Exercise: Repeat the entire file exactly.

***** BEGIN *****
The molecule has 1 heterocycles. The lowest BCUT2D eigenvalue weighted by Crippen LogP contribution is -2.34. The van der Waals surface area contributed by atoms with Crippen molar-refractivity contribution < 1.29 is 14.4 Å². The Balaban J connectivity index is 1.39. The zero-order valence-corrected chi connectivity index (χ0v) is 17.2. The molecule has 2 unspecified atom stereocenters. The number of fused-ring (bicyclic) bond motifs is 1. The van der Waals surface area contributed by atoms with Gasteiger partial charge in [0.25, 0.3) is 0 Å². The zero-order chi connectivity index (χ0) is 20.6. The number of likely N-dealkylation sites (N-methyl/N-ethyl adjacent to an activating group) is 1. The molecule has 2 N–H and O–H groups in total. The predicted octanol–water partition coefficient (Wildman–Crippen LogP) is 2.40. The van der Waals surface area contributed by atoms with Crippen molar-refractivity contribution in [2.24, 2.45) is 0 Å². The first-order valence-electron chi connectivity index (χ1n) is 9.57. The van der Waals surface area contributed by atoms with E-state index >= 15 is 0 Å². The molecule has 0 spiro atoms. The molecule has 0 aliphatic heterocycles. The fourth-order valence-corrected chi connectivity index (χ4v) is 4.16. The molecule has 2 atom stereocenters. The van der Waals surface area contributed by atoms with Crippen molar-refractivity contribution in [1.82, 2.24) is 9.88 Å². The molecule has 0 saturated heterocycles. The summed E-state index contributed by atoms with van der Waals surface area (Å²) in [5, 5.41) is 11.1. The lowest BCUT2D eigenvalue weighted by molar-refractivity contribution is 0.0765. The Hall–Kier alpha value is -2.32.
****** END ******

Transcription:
The molecule has 1 heterocycles. The lowest BCUT2D eigenvalue weighted by Crippen LogP contribution is -2.34. The van der Waals surface area contributed by atoms with Crippen molar-refractivity contribution < 1.29 is 14.4 Å². The Balaban J connectivity index is 1.39. The zero-order valence-corrected chi connectivity index (χ0v) is 17.2. The molecule has 2 unspecified atom stereocenters. The number of fused-ring (bicyclic) bond motifs is 1. The van der Waals surface area contributed by atoms with Gasteiger partial charge in [0.25, 0.3) is 0 Å². The zero-order chi connectivity index (χ0) is 20.6. The number of likely N-dealkylation sites (N-methyl/N-ethyl adjacent to an activating group) is 1. The molecule has 2 N–H and O–H groups in total. The predicted octanol–water partition coefficient (Wildman–Crippen LogP) is 2.40. The van der Waals surface area contributed by atoms with Crippen molar-refractivity contribution in [2.24, 2.45) is 0 Å². The first-order valence-electron chi connectivity index (χ1n) is 9.57. The van der Waals surface area contributed by atoms with E-state index >= 15 is 0 Å². The molecule has 0 spiro atoms. The molecule has 0 aliphatic heterocycles. The fourth-order valence-corrected chi connectivity index (χ4v) is 4.16. The molecule has 2 atom stereocenters. The van der Waals surface area contributed by atoms with Crippen molar-refractivity contribution in [1.82, 2.24) is 9.88 Å². The molecule has 0 saturated heterocycles. The summed E-state index contributed by atoms with van der Waals surface area (Å²) in [5, 5.41) is 11.1. The lowest BCUT2D eigenvalue weighted by molar-refractivity contribution is 0.0765. The Hall–Kier alpha value is -2.32.